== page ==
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I want to prove the following theorem:

Let $S$ be a compact surface, and $N:S\rightarrow \Bbb{S}^2$ the Gauss map, then we have $$ \int_{S} |K| \,dA = \int_{\Bbb{S}^2} \#N^{-1} \,dA $$ where $K$ is the Gaussian curvature of the surface $S$, and $\#N^{-1}$ is the number of the preimages of the Gauss map.

I know that by the stack of record theorem and the fact that $\Bbb{S}^2$ is connected, the value $\#N^{-1}$ should be a constant locally. Also, I know that locally (within a local chart of $S$), we should have

$ \int_{U} |K| \,dA = \int_{N(U)} \,dA $

But I don't know how to prove the theorem globally by involving the number of preimages of the Gauss map. Any hints would be helpful.

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    $\begingroup$ No, $\#N^{-1}(q)$ is not a constant function of $q\in\Bbb S^2$. The number of preimages, counted with orientation sign, is independent of the regular value $q$, but this is a very different statement. Try examples of a deformed sphere (so that some $q$ have 3 or more preimages) or just a regular torus of revolution. You might want to think directly of the Gaussian curvature as the Jacobian of the Gauss map and then think about the change of variables theorem. $\endgroup$ Commented Mar 20 at 21:18
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    $\begingroup$ The number of preimages is not globally constant, otherwise you would get a homeomorphism from say the torus to some number of disjoint copies of the sphere. I think it is constant everyone except some set of measure zero where it has some singularities. $\endgroup$
    – quarague
    Commented Mar 20 at 21:19
  • $\begingroup$ Thanks for your comments, it should be a local constant $\endgroup$
    – vegetandy
    Commented Mar 20 at 21:41
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    $\begingroup$ @quarague Not true. You can easily draw examples where the number is $1$ on an open set and $2$ on an open set. $\endgroup$ Commented Mar 21 at 0:41

1 Answer 1

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You should look at the Area Formula applicable to Lipschitz functions.

Suppose that $S$ is the image of a compact set $K$ of $\Bbb{R}^2$ through the (just one chart) smooth coordinates $\varphi$. Consider $f = N \circ \varphi$, a function from $K$ to $\Bbb{S}^2$. In this case the Area Formula gives : $$\int_K J_f(x) \; d \mathcal{L}^2(x) =\int\limits_{f(K)} \# f^{-1}(y) \; d \mathcal{H}^2(y)$$ where $J_f(x)$ is the absolute value of the Jacobian determinant of $f$, $\; d \mathcal{L}^2(x)$ is the Lebesgue measure on $\Bbb{R}^2$ and $d \mathcal{H}^2(y)$ the Hausdorff measure of $\Bbb{S}^2$.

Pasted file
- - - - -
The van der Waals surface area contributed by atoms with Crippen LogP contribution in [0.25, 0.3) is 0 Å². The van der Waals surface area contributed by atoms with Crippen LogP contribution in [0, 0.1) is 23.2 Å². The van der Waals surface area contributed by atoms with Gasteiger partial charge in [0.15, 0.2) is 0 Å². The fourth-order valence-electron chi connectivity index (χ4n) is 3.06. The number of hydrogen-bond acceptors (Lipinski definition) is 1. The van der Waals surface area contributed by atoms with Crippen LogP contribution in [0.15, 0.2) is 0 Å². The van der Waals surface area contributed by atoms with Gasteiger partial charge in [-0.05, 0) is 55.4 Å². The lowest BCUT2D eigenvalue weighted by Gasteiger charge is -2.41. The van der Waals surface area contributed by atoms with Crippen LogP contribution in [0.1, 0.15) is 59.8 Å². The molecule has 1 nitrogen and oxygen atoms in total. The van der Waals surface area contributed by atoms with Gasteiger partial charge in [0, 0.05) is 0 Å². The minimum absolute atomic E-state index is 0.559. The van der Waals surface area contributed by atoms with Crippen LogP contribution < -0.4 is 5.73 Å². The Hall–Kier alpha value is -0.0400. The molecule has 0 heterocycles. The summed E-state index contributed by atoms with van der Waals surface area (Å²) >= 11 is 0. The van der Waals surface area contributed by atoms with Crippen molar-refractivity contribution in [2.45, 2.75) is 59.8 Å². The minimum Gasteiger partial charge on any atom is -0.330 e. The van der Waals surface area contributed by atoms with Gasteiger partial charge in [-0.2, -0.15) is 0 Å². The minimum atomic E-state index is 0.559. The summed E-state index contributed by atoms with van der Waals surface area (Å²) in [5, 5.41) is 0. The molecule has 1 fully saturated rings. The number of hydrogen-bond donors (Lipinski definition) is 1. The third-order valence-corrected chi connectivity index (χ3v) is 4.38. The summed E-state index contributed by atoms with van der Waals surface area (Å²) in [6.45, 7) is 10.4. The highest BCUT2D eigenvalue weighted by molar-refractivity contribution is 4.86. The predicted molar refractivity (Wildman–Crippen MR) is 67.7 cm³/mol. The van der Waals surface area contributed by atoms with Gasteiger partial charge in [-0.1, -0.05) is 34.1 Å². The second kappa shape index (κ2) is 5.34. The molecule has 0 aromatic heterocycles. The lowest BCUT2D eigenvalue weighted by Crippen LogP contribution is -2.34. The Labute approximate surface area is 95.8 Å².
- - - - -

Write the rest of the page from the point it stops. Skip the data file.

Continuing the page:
Since $J_f(x) = J_N(\varphi(x)) \cdot J_{\varphi}(x)$ and $J_{\varphi}(x) d \mathcal{L}^2(x)$ is the volume form on $S$ we get $$\int_{S} J_N(s) \; d A(s) = \int_{K} J_N(\varphi(x)) \cdot J_{\varphi}(x) \; d \mathcal{L}^2(x) =$$ $$=\int\limits_{f(K)} \#(N \circ \varphi)^{-1}(y) \; d \mathcal{H}^2(y)=\int\limits_{N(S)} \#N^{-1}(y) \; d \mathcal{H}^2(y)$$

We obtain the result since $J_N(x)$ (without absolute values) is the Gaussian curvature.

For the general case, consider a partition of the unity of $S$ subordinate to the charts. By compactness you can find $h_1, \ldots, h_n$ (n finite) positive, smooth with compact support included in a chart and such that $h_1+\ldots + h_n=1$ on $S$. Use the following corollary of the Area Formula for the integration of $h_i$ :

$$\int_{S} h_i(s) J_N(s) \; d A(s) = \int\limits_{N(S)} \sum_{s \in N^{-1}(y)} h_i(s) \; d \mathcal{H}^2(y)$$

Finally we get :

$$\int_{S} J_N(s) \; d A(s) =$$ $$=\int_{S} \sum_{i=1}^n h_i(s) J_N(s) \; d A(s) = \sum_{i=1}^n \int_{S} h_i(s) J_N(s) \; d A(s) = \sum_{i=1}^n \int\limits_{N(S)} \sum_{s \in N^{-1}(y)} h_i(s) \; d \mathcal{H}^2(y) = $$ $$=\int\limits_{N(S)} \sum_{s \in N^{-1}(y)} \sum_{i=1}^n h_i(s) \; d \mathcal{H}^2(y) = \int\limits_{N(S)} \sum_{s \in N^{-1}(y)} 1 \; d \mathcal{H}^2(y) = \int\limits_{N(S)} \#N^{-1}(y) \; d \mathcal{H}^2(y)$$

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